🟒 Steven Thomson (08:45): Yeah, I think the EPSRC will probably be very happy to hear you say their Doctoral Training Centre model works well. I guess that’s exactly what they try to achieve with these centres to bring people from different backgrounds so they can all learn from each other and all contribute their own various specific expertise into some kind of new field exactly as you describe.

🟣 Alex Moylett (09:07): Yes, and it’s definitely something which is required for a field like quantum computing. It’s not just a physics problem, it requires contributions from all sorts of different backgrounds.

🟒 Steven Thomson (09:24): Yeah, definitely. So you mentioned the company that you work for. Can you give us a quick summary of your career to date and tell us what it is that you actually do at the moment please?

🟣 Alex Moylett (09:35): Sure. So I was hired at Riverlane in early 2020 as I was finishing up my PhD and wasn’t entirely decided on whether or not to stay in academia or move to industry. In the end, I made a decision based on, there wasn’t much of a distinction in terms of what work I would be doing. Even the kind of industrial side of quantum computing was still very research oriented. In the end, I ended up settling for my current position. I then ended up not actually moving to Cambridge for about a year or so due to the pandemic.

🟒 Steven Thomson (10:24): Of course…

🟣 Alex Moylett (10:25): But I have been based here ever since. Nowadays my work…so since working at Riverlane, I’ve been on a variety of different areas from, so previously I worked on some quantum algorithms for chemistry. Nowadays I am working on the quantum error correction side, so exploring different error correction codes and seeing how well they perform under different noise models and different constraints.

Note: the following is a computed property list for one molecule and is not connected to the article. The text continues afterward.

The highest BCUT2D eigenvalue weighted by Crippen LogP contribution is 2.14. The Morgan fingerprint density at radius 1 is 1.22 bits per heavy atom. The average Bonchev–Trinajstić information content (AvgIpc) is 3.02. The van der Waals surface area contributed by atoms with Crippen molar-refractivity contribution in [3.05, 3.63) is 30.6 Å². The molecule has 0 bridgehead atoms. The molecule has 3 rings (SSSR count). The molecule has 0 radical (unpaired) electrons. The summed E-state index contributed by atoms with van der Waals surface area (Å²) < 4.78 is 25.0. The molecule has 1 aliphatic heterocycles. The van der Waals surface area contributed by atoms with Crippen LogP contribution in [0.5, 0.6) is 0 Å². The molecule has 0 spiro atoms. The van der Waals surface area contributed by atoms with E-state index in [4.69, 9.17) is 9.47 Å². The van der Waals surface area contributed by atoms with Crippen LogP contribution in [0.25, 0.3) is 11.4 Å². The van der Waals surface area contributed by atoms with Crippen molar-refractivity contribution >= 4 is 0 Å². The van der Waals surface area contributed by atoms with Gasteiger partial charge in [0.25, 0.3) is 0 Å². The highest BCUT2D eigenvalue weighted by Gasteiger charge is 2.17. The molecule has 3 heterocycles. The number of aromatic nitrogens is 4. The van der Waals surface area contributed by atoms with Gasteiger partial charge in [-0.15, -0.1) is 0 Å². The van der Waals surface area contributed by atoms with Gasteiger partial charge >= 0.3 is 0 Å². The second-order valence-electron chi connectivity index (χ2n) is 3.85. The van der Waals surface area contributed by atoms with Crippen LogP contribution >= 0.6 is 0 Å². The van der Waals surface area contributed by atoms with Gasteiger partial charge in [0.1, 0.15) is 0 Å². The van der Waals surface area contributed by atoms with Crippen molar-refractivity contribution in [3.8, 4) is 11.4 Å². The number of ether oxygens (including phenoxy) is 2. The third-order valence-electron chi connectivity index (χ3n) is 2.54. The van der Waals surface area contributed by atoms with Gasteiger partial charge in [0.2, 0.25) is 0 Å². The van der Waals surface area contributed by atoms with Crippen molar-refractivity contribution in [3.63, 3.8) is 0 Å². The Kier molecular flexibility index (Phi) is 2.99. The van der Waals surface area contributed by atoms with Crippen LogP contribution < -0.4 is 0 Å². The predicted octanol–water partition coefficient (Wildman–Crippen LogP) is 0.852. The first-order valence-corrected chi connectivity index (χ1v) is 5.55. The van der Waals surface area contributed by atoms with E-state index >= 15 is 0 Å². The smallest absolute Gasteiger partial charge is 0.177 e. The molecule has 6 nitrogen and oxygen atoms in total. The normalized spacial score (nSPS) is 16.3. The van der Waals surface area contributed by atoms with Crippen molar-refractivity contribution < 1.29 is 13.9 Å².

🟒 Steven Thomson (11:03): So you’ve explored a couple of different topics then even within Riverlane, a single job, you’ve been able to explore several different things. If you hadn’t gone down this road and if you hadn’t joined Riverlane, if you hadn’t continued maybe with research into quantum computing, what do you think you might have done instead?

🟣 Alex Moylett (11:21): I’ve always had the backup plan of moving back to classical software development. Yeah. So yeah, even as I was applying for this PhD program, I was still looking at kind of software positions within industry. So if I hadn’t gone down the quantum computing route, I would probably be working in a software company.

🟒 Steven Thomson (11:49): Well, I think quantum computing should probably be thankful to have someone who knows how to do software development because speaking as someone coming from the physics background and as someone who does code things for physics, physicists don’t know how to code, do we? It’s very helpful to have input from people who actually understand how to structure this stuff, how to develop software, not how to just write a short script to solve an individual problem when it comes to the more complex, bigger problems. It’s definitely really important to have people with that sort of a skill set.

🟣 Alex Moylett (12:18): Yes, I always agree entirely. A lot of my work is a mixture of research oriented code and exploring new ideas, but it’s also about building our company infrastructure and making sure that our code is high quality, that it’s well documented, that it’s well tested. A lot of these kind of best practices which you learn as a computer scientist but not necessarily if you’ve come from a mathematics or physics background.

🟒 Steven Thomson (12:49): I guess that’s almost more important for a company if I suppose you don’t know necessarily who’s going to take the code that you’re writing, who’s going to run it or what the purpose is. Whereas a lot of the time in pure research maybe you write a script to solve a specific problem and you can be pretty confident, probably no one’s ever going to use it to do anything else. Maybe they’ll rerun it to verify your conclusions or something, but how to say the use cases of that code are pretty narrow, whereas I guess in a company it’s probably much, much broader. You maybe don’t know what people are going to do. So I guess it has to be much more robust and able to handle people coming from all sorts of different backgrounds with all sorts of different ideas in mind for what they want to use with what they want to do with your code.